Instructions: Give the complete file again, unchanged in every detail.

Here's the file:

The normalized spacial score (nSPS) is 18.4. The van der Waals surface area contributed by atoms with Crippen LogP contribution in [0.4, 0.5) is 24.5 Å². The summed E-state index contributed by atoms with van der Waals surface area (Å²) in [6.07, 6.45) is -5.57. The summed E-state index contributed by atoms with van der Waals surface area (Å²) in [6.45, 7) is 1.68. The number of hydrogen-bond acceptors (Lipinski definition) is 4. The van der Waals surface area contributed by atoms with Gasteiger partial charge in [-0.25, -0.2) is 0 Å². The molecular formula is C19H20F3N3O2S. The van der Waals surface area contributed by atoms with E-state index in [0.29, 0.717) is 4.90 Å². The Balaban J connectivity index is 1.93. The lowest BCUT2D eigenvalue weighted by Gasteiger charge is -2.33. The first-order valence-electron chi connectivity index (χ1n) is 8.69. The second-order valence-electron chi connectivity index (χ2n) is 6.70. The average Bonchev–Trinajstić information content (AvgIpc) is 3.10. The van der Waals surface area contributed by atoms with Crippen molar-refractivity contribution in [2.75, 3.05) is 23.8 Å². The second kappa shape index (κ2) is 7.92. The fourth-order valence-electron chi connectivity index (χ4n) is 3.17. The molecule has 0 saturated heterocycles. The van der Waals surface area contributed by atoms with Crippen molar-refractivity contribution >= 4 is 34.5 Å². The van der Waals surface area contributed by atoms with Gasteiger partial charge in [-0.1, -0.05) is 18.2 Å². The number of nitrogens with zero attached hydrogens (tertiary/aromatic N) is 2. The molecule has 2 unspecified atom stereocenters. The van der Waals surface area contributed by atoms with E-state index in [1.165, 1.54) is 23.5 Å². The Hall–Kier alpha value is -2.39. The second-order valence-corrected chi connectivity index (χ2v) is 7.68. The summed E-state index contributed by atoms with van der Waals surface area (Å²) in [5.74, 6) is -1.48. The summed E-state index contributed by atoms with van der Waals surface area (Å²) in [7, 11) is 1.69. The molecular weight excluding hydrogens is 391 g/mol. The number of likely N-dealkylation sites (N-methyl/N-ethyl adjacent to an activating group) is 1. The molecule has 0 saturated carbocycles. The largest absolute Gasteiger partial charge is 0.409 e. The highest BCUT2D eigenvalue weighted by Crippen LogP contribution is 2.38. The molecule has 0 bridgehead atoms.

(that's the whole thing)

The normalized spacial score (nSPS) is 18.4. The van der Waals surface area contributed by atoms with Crippen LogP contribution in [0.4, 0.5) is 24.5 Å². The summed E-state index contributed by atoms with van der Waals surface area (Å²) in [6.07, 6.45) is -5.57. The summed E-state index contributed by atoms with van der Waals surface area (Å²) in [6.45, 7) is 1.68. The number of hydrogen-bond acceptors (Lipinski definition) is 4. The van der Waals surface area contributed by atoms with Gasteiger partial charge in [-0.25, -0.2) is 0 Å². The molecular formula is C19H20F3N3O2S. The van der Waals surface area contributed by atoms with E-state index in [0.29, 0.717) is 4.90 Å². The Balaban J connectivity index is 1.93. The lowest BCUT2D eigenvalue weighted by Gasteiger charge is -2.33. The first-order valence-electron chi connectivity index (χ1n) is 8.69. The second-order valence-electron chi connectivity index (χ2n) is 6.70. The average Bonchev–Trinajstić information content (AvgIpc) is 3.10. The van der Waals surface area contributed by atoms with Crippen molar-refractivity contribution in [2.75, 3.05) is 23.8 Å². The second kappa shape index (κ2) is 7.92. The fourth-order valence-electron chi connectivity index (χ4n) is 3.17. The molecule has 0 saturated heterocycles. The van der Waals surface area contributed by atoms with Crippen molar-refractivity contribution >= 4 is 34.5 Å². The van der Waals surface area contributed by atoms with Gasteiger partial charge in [-0.1, -0.05) is 18.2 Å². The number of nitrogens with zero attached hydrogens (tertiary/aromatic N) is 2. The molecule has 2 unspecified atom stereocenters. The van der Waals surface area contributed by atoms with E-state index in [1.165, 1.54) is 23.5 Å². The Hall–Kier alpha value is -2.39. The second-order valence-corrected chi connectivity index (χ2v) is 7.68. The summed E-state index contributed by atoms with van der Waals surface area (Å²) in [5.74, 6) is -1.48. The summed E-state index contributed by atoms with van der Waals surface area (Å²) in [7, 11) is 1.69. The molecular weight excluding hydrogens is 391 g/mol. The number of likely N-dealkylation sites (N-methyl/N-ethyl adjacent to an activating group) is 1. The molecule has 0 saturated carbocycles. The largest absolute Gasteiger partial charge is 0.409 e. The highest BCUT2D eigenvalue weighted by Crippen LogP contribution is 2.38. The molecule has 0 bridgehead atoms.